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US dusts off plans to use nuclear reactors in its space vehicles

Nuclear power, its growth stymied in many places on Earth, is poised to undergo a rebirth in outer space. After a 15-year hiatus, the United States has embarked on a major effort to design and develop nuclear reactors to power civilian and military space platforms.

Last year, without any fanfare, the National Aeronautics and Space Administration (NASA), the Department of Energy, and the Defense Advanced Research Project Agency signed an agreement for joint development of nuclear reactor power system technology for use in space.

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In fiscal year 1983, $11 million was earmarked for the effort. This fiscal year $30 million is being spent. In 1985 a total of $70 million is budgeted. According to current estimates, an additional $350 million will probably be required to complete a small, 100 kilowatt space reactor by 1991.

Details of the civilian side of the program were presented at the Intersociety Energy Conversion Engineering Conference held here last week.

''This is the first time that the details have been presented publicly,'' says Judith Ambrus, NASA manager for the project.

Military aspects of the program are classified and were discussed at a private meeting.

Impetus for the development of space reactors comes primarily from the manned space station and the ''star wars'' intercontinental ballistic missile (ICBM) defense programs the Reagan administration favors.

According to NASA design studies, the first US space station will require about 75 kw. of power. This is low enough to be met with solar cells and batteries. But as the space station grows, it will require more energy. If the manufacture of material for computer chips and other industrial processes prove attractive, space-station power demands could easily top 1,000 kw., NASA planners say.

Once it's developed, NASA can see a number of other uses for such a space reactor. Increasingly, communications satellites are filling up the space available at geosynchronous orbit. A large number of these satellites could be replaced by nuclear-powered communications platforms. Another possibility would be a space radar system that could be used to track aircraft and ships and provide collision-avoidance warnings.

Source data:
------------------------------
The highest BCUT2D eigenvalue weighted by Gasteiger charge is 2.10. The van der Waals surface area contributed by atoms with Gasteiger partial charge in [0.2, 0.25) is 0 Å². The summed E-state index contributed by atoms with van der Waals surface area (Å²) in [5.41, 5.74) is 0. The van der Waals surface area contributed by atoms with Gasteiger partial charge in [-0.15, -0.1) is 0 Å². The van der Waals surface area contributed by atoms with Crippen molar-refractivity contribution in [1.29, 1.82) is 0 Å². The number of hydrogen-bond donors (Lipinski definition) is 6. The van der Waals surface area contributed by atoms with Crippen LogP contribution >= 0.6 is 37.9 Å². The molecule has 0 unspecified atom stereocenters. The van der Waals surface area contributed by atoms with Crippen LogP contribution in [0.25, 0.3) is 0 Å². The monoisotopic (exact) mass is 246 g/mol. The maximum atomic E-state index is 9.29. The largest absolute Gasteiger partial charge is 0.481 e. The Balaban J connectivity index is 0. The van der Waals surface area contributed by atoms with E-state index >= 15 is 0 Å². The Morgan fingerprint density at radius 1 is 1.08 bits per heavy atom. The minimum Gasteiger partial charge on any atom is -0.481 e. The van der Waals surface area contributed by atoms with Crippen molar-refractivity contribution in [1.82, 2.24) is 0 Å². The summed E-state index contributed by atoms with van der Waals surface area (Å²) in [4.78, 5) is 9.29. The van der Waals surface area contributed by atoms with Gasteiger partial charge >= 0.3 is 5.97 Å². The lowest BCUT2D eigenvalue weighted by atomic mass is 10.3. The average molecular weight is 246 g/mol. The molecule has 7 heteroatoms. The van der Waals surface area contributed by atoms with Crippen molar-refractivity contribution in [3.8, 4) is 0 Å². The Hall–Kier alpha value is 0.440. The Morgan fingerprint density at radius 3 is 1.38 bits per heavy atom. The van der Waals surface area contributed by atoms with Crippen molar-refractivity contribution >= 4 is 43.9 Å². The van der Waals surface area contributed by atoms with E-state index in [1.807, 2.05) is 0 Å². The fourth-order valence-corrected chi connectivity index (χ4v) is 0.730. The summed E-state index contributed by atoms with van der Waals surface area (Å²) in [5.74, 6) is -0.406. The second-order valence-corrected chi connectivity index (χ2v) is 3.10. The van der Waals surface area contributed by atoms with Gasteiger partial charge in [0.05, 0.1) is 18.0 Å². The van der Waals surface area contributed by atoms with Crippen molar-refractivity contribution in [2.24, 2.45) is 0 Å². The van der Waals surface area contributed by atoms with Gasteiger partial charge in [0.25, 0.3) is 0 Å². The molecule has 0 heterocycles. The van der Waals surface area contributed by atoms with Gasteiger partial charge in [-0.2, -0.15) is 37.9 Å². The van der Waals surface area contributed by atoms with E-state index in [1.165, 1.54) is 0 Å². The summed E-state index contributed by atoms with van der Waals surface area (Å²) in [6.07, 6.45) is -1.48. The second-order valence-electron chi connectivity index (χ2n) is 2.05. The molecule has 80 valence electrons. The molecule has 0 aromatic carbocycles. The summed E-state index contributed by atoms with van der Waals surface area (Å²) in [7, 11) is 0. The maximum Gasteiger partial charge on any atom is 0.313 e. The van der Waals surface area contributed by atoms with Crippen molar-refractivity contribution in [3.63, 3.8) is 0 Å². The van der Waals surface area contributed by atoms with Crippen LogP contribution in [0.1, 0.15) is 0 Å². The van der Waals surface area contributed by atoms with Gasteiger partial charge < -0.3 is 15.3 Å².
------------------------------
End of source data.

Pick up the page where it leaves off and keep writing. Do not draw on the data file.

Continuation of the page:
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While a small space station can and probably will be built using solar power, development of space reactors are essential for a space-based missile defense system. Lasers or particle beam generators in orbit large enough to shoot down ICBMs or their warheads require tremendous amounts of power.

The exact figures are secret, but experts say the Pentagon is interested in multimegawatt-size machines. (Commercial nuclear reactors on the ground are typically 1,000 megawatts.)

In space, solar cells work superbly as a source for small amounts of electricity. But as energy requirements rise they become less attractive. To double the power from a solar cell array requires twice the area and twice the mass.

''You can use solar up to 300 kilowatts maximum. After that there is only nuclear,'' Dr. Ambrus says.

Nuclear reactors have the potential for being compact sources of large amounts of power. According to David Buden, a researcher at Los Alamos National Laboratory in New Mexico, a 100 kw. reactor can weigh around 6,600 pounds, while the best solar power system with the same output weighs in at 2.5 times more. As the power requirements go up, nuclear has an increasing advantage, because to double its output, a reactor's mass must increase only by one-third.

Of course, a host of offsetting problems must be solved. Because of the severe size and weight limitations involved in space operations, the concepts being developed are substantially different from conventional reactors.

In space, they will also be expected to work untended for 10 years with unprecedented reliability. In addition, the possibility of accidents during launch or of reentry into Earth's atmosphere means safety requirements are even more stringent than those for terrestrial reactors.

According to the researchers involved, program planners are keenly aware of the importance of safety. ''That's why we're spending so much time and money in this early design phase,'' says Ambrus.

The toughest technical safety problem, says James Stevens of the General Electric Company, is designing the reactor so it will remain inactive if it is dunked into the ocean, while the toughest policy question is how to handle the problem of reentry.

Currently, the program guidelines call for a reactor to break up into small pieces that will burn up in reentry. But this policy is the center of a heated internal debate. There is concern that this will create public anxiety. The alternative is to design the reactor so its core will come down intact.

Guaranteeing this is easier than dispersal, the engineers involved say. But these reactors contain weapons-grade nuclear material, so intact reentry raises severe security problems.

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